Australia, Beach & Coastal Walking, Long-Distance Walking
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The Shorncliffe Shuffle: Countdown to the Great Ocean Walk

It’s cold. For Brisbane, anyway. In fact, a couple of days ago was the city’s coldest in 11 years, with a maximum of 12 and a half degrees Celsius. It was also, apparently, the coldest June day here since 1916, when an 11.3C maximum was recorded.

Probably a good time to head somewhere tropical and sunny. Not this idiot. Tomorrow morning at 6:55am I get on a plane south, to freezing, windy, coastal Victoria, for a hundred kilometres of solo trudging along the coast south-west of Melbourne. Wonder why I can’t get people to come hiking with me.

Rounding the headland, Shorncliffe

I am, however, perversely excited, and not just at the prospect of a week off work. I’ve been planning my thru-hike of the Great Ocean Walk for over a month, and I am determined to have a great time. I will not let the prospect of hypothermia interfere with this goal. Although no fan of extreme cold, I’ve survived much colder, and I’m pretty sure I’ll have most of that lonesome stretch of coastline to myself.

Clothing -- carried

One corner of my base camp

Anyway, I thought you might be interested in what I’m packing. I don’t talk about gear much on TGTW, but it’s time I dragged my gear fetish out of the dusty storage closet and into the cleansing light for your perusal.

I took some great pictures today as I “trained” my way towards a delicious cafe latte, but they’ll keep till I get back from Victoria. Since I’ll be walking along rocky coastline, it suddenly hit me yesterday that I should lug my fully loaded pack along some rocky coastline to see how it feels. I’m clever like that.

Yesterday I started late — a good walk, crappy light for pictures. Today I got up around 5:00 and had a fabulous couple of hours playing amateur naturalist as murky dawn spilled over the edge of the Pacific.

We’re blessed with a lovely headland at nearby Shorncliffe and I had a ball rock-hopping around it with the iPhone on shuffle after the tide had receded, with frequent stops to squat down with my camera over rock, plant, mollusc or puddle to take advantage of the superb post-dawn light (the squatting down is easy; it’s the standing up again that kills the knees).

Here’s a haphazard run-down of my Gear for the G.O.W.:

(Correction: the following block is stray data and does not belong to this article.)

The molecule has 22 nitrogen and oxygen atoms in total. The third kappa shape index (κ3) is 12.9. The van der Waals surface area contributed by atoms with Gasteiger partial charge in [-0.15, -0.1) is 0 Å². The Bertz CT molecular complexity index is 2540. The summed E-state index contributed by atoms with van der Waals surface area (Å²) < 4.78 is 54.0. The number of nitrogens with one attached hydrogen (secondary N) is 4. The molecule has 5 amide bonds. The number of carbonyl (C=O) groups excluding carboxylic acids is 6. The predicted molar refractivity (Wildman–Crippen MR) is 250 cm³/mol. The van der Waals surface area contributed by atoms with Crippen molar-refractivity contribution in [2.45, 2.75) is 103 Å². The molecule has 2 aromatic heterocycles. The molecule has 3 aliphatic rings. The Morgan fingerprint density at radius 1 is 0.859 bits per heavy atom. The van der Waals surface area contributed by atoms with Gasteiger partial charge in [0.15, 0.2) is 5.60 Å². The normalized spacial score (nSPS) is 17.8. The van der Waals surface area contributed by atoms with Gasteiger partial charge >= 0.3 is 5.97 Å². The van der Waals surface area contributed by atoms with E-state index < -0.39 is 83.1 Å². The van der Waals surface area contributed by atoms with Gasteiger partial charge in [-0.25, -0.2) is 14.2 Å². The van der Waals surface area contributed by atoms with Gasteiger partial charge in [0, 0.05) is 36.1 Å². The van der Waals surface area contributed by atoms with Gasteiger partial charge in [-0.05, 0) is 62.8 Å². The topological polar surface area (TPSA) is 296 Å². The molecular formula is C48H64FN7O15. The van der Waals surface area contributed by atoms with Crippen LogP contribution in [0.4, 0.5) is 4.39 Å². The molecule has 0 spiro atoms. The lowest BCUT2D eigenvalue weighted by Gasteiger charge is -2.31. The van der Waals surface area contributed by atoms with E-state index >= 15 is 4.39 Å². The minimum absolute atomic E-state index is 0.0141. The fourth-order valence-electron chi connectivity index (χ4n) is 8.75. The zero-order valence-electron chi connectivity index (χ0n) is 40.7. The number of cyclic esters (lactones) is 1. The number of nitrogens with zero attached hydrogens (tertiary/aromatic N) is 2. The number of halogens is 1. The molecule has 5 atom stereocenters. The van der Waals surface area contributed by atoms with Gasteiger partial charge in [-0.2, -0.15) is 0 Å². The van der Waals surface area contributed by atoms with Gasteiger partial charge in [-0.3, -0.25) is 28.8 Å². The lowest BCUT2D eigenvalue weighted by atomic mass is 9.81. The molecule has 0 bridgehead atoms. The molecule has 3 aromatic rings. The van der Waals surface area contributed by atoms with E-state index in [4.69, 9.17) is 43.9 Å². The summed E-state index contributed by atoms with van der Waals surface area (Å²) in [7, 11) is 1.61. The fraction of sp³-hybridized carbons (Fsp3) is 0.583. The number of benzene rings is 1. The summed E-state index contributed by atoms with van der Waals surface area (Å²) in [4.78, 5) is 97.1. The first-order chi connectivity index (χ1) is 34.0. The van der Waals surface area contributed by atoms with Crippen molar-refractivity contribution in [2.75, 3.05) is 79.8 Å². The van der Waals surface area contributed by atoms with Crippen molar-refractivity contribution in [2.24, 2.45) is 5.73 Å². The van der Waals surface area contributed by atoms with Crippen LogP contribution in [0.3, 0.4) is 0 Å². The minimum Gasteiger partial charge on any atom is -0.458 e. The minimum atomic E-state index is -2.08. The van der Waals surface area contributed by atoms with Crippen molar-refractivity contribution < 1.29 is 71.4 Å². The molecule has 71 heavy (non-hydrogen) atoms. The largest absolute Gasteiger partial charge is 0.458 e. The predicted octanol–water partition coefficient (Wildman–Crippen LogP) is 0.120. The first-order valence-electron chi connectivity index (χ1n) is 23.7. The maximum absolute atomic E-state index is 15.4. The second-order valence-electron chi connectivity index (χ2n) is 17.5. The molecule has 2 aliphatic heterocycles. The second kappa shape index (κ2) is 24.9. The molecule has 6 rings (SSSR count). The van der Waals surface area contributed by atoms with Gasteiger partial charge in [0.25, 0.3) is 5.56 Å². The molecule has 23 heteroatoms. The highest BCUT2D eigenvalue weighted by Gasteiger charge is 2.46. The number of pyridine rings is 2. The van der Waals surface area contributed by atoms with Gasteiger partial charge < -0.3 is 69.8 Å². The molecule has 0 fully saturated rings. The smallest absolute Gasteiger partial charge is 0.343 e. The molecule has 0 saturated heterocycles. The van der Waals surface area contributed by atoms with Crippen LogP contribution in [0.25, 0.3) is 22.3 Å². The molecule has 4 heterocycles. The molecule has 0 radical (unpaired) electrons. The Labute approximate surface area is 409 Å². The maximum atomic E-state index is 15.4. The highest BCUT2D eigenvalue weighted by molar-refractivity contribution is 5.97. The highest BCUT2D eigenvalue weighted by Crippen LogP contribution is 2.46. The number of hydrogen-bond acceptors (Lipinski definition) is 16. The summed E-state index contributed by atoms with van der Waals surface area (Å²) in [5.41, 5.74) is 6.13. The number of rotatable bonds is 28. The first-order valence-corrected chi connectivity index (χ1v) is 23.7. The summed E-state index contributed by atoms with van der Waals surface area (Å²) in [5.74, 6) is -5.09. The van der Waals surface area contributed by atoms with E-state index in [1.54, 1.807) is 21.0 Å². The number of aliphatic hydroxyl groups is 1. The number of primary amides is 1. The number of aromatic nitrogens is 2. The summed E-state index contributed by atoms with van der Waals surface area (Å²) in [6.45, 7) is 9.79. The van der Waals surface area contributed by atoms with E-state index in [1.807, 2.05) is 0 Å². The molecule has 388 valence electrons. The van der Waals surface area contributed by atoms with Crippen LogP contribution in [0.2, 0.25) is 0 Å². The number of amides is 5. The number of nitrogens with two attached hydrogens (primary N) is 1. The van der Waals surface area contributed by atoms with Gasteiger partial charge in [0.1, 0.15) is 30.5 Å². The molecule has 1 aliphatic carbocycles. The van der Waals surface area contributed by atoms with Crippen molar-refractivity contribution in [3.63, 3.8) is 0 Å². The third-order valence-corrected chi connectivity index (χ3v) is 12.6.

Gear for the G.O.W.

I’m taking my Virga backpack. It’s meant for lightweight trips, but this time I’m walking a thin line weight-wise. I’ve decided that this is one trip I won’t skimp on grams at the expense of night-time comfort, and I’m packing my big, beautiful but long-neglected Mont down bag. I haven’t used it for years as I was trying to be ultralight on the PCT and elsewhere, and consequently being ultra-cold a lot.

The bivy sack

I’m a cold sleeper; hell, even typing this, my feet are cold…so I s’pose I’m also a cold typer. The sleeping bag, a Glacier 750, isn’t even made anymore. It is a ‘Boxfoot’ design, meaning extra feathers at the foot end. My feet are just icicles with toes.

I was going to lug a tent, but loading up the Virga, I chickened out and decided to stick with my trusty PCT-tested handmade Ray Jardine tarp. But I ordered a lightweight bivy sack from Titanium Goat (no relation) in Utah, USA, for extra rain protection and insulation if it is wet down south. I’ve never used a bivy so this will be an experiment. In the picture above, it’s the tiny black bag on the upper left next to the little fuel (soda) bottle.

The Wisp wind-shirt

What else? A single new Black Diamond pole (usually use two but I killed them on the PCT and times are tight). Beer-can stove, P.O.E. inflatable mat, and I’m gambling on Marmot rain-pants, an ultralight Snow Peak umbrella and Go-Lite ‘Wisp’ wind-shirt as rain/wind protection. Patagonia down vest, Mont Bell beanie and Skins long underwear will be my ‘jamies.

I’ll be hiking in a wicking T-shirt, my favourite Buff bandana-thing, long Lowe Alpine pants, thin socks and Asics ‘Blackhawk’ jogging shoes. I’ll be wearing a North Face fleece neck gaiter, chuckling maniacally at my good fortune, and singing songs from a broad range of alternative-folk, dark-country and the Complete Works of Hank Williams Snr.

Since taking that gear photo, I’ve downsized the water bottles, and replaced the fleece and the Marmot wind-shirt with my Mountain Hardwear ‘Monkey Man’ jacket. That’s it I’m wearing on the beach at the very top. It’s bulky, but I’ll be wearing it mostly, I reckon, and it’s very warm. The Outdoor Research mitts look extreme but I suffer from cold hands.

Here’s my kitchen:

'Master Chef' it ain't

And the contents of my food sack. Doesn’t look like much but there’s a ton of chocolate and snacks in there. I’ll be doing the walk fast — there’s food there for four long days:

The larder

With all that food and a few litres of H2O, I’m scraping in at around 30lb/14kg, not too bad for a winter trip.

Finally, here’s my trusty tarp, a few days ago after re-seam-sealing and testing its efficacy with a hose:

The tarp

The hose test

That’s it. Time for bed — gotta get up in five hours to make that flight. Oh, I will also be taking my phone and attempting, signal permitting, to blog a couple of times from the trail. The blog, my journal, and my ancient copy of Conrad’s aptly nautical Lord Jim will be my entertainment — if I need any on what should be a spectacular journey.

See you when I see you.

~ And that’s all the Goat wrote



  1. Renee Subacius says

    Good luck on your walk, I wish I was going. Let us know if your doing anything worthy of a story in the Bayside and Northern Suburbs Star (your local newspaper if you live in Shorncliffe). Just drop us an email
    Have fun,
    Renee Subacius

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